Designing Democracy for 21st Century

An Assemblies for Democracy meeting 10th May 2016 at the House of Commons, Westminster

Report by Julie Timbrell/Peter Arkell; Photos Peter Arkell

Designing Democracy for the 21st Century was called by Assemblies for Democracy, to talk about why we need a constitutional convention, and to consider how we design one that will have the best outcome for citizens.  Energy has been building for a citizens-led convention that looks critically at the present broken UK constitution and comes forward with proposals for democratic change amongst democracy groups, social justice campaigners, citizens and progressive parties. The Green party has called for one, and Jon Trickett, the shadow minister for the constitutional convention, supports the idea. King’s College, University of London, is drafting a proposal to create and run a convention. This event was called to bring experts on designing conventions, democracy groups and citizens together to learn more about the process such a citizen-led convention could look like. Continue reading

General discussion on Alan Renwick’s six questions

Democracy for 21st Century, Assemblies for Democracy , 10th May 2016,  6-9pm Committee Room 5, House of Commons, Westminster

First general discussion on the first three of Alan Renwick’s six questions:

  1. What is the purpose of this process?
  2. Who is represented in this process?
  3. What is the basic structure of the body or set of bodies that debates the options and makes recommendations?

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Convention on the constitution moves step nearer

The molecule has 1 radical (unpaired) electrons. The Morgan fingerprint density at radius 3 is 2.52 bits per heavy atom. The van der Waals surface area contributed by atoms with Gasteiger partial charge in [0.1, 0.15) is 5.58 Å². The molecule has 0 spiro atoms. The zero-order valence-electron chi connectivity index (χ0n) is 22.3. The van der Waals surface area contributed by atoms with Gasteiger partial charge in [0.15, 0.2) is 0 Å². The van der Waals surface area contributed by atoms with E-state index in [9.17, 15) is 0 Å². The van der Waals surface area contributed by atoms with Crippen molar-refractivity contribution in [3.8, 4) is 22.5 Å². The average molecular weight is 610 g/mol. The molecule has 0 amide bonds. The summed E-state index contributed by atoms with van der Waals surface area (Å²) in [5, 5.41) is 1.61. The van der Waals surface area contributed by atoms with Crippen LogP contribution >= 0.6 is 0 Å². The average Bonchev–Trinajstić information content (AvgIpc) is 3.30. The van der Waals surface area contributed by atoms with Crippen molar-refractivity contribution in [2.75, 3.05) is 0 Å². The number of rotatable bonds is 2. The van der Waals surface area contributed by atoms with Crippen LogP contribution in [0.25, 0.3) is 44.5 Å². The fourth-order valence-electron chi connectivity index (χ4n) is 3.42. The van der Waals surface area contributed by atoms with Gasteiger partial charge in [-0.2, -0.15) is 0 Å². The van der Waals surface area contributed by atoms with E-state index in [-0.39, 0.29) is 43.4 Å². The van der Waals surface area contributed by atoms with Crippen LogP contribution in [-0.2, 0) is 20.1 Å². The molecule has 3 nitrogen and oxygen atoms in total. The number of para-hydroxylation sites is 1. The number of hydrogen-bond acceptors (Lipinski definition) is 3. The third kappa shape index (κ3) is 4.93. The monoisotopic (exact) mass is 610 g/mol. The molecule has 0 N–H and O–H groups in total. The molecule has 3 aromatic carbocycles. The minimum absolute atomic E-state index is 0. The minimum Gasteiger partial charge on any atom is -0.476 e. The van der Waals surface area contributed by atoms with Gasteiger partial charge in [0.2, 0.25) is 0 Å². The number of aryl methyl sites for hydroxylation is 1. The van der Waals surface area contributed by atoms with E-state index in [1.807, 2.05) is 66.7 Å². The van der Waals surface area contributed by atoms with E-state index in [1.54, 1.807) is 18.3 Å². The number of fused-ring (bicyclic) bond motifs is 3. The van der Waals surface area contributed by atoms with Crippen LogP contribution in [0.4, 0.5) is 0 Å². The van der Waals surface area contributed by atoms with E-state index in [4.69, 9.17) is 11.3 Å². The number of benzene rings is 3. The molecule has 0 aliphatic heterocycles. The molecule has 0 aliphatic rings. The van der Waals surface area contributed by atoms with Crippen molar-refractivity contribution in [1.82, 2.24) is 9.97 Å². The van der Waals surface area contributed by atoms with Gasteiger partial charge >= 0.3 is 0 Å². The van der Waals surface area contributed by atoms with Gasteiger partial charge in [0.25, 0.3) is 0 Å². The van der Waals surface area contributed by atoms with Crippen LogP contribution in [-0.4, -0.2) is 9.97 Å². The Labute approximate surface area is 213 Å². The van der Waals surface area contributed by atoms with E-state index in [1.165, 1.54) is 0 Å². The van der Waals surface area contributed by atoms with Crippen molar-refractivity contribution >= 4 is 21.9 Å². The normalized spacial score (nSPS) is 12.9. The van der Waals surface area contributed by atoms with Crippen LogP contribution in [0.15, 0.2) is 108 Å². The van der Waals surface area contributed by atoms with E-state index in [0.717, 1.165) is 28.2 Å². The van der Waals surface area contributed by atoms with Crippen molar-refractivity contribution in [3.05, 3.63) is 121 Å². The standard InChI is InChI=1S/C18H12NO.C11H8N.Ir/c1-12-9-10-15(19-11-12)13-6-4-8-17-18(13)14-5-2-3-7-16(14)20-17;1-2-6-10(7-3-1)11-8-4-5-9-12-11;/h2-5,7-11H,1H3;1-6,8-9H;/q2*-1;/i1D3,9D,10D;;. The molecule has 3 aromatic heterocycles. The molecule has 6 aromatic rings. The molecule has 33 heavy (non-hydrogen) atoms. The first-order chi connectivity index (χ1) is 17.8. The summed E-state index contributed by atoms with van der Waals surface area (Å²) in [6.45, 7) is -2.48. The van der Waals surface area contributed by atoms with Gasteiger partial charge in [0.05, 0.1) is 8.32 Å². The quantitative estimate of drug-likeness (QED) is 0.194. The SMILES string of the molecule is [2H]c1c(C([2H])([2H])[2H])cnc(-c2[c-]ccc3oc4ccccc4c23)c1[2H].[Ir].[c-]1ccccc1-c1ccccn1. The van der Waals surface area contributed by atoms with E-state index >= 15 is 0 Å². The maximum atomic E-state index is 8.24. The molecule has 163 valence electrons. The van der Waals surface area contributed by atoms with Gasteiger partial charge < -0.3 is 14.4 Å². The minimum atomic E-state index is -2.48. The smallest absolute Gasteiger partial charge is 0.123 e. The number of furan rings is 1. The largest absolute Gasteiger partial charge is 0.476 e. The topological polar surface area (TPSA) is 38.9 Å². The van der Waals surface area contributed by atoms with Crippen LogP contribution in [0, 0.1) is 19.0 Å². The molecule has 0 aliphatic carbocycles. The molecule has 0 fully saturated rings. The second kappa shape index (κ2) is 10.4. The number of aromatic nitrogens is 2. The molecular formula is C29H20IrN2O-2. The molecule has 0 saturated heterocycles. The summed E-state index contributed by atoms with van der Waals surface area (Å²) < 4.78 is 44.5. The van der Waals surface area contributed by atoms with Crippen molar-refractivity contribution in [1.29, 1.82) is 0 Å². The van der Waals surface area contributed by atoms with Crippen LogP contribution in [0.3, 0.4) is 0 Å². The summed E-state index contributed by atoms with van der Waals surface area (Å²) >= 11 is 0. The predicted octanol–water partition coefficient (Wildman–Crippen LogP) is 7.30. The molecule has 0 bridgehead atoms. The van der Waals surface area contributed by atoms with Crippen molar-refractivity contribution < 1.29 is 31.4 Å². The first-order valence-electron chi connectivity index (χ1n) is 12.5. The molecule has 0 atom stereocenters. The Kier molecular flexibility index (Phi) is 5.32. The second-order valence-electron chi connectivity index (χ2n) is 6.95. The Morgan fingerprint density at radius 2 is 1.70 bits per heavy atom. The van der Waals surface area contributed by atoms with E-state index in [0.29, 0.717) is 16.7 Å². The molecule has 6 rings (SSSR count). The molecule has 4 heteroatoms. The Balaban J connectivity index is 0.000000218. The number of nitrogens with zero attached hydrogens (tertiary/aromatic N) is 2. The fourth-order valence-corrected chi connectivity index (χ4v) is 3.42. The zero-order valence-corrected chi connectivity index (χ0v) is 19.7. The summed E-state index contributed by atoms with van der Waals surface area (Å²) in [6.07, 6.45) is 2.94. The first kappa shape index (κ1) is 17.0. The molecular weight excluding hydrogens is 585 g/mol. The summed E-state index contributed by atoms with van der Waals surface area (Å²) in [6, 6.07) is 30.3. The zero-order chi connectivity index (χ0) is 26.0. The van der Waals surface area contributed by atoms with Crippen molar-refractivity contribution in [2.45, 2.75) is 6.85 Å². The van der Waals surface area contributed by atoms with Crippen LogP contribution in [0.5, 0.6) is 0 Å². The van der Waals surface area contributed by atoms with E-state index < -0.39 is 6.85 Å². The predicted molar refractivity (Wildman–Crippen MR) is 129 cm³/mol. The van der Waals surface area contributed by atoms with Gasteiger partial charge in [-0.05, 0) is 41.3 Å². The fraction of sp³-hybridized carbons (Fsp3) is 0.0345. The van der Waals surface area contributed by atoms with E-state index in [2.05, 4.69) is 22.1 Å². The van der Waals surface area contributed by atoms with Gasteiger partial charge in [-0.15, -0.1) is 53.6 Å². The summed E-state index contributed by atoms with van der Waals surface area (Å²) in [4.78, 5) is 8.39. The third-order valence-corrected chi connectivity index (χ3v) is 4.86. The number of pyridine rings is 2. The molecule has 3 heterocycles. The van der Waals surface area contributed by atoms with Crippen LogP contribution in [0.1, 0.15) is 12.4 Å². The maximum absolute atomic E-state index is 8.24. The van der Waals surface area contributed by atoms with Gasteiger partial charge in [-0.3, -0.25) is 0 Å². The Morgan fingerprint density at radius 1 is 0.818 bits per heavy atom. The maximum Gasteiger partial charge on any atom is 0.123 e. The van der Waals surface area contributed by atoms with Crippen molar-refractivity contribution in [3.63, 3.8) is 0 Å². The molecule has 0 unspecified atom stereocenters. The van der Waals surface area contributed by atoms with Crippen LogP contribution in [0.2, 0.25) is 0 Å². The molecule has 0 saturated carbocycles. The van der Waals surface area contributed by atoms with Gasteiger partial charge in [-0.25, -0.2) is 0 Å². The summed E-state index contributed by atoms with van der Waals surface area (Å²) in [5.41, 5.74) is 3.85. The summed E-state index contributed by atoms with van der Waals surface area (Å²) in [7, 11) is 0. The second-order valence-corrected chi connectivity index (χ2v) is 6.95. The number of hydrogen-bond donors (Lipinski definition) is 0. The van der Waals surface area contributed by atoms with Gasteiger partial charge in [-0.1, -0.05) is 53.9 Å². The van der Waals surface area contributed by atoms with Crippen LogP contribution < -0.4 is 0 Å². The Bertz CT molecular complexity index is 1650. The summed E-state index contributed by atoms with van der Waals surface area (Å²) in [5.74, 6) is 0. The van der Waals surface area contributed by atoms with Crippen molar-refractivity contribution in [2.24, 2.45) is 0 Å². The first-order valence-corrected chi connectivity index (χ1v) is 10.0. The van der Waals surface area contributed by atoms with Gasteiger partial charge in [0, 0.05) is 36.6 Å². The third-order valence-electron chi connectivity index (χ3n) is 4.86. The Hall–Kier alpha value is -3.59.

Plans for a citizens-led convention on the constitution have taken a major step forward as a result of the successful Assembly for Democracy held in London on November 14 jointly called with Occupy Democracy.

Report by Paul Feldman; photos Peter Arkell

A planning group will meet on December 5 to start the preparations for a convention, with suggestions that it could take place as early as May next year. Everyone present at the “Re-Imagine” Assembly was invited to be part of this process. Continue reading

Changing constitutions: needs must when the devil drives – Paul Feldman

Changing a constitution often involves unconstitutional actions. Just ask the ruling class. Down the centuries, they’ve used the most unorthodox of means, even what might be considered unlawful methods, to make fundamental changes to the state.

A couple of episodes from the 17th century, when the substance of the present constitution was settled, show how history moves in an unconventional, even revolutionary way, when it comes to shifting state power from one class to another.

The Century of Revolution is what historian Christopher Hill named his ground-breaking book first published in 1961. His sweeping account of a century that saw England transformed from a minor power to a dominant state is about social and political revolutions.

In 1649, after years of civil war, the Parliamentary forces under Oliver Cromwell executed Charles I, despite his claim to rule by divine right granted by God himself. England became a republic and a Commonwealth. The House of Lords was abolished, as was monarchy. Hill called it a great, yet incomplete revolution. Continue reading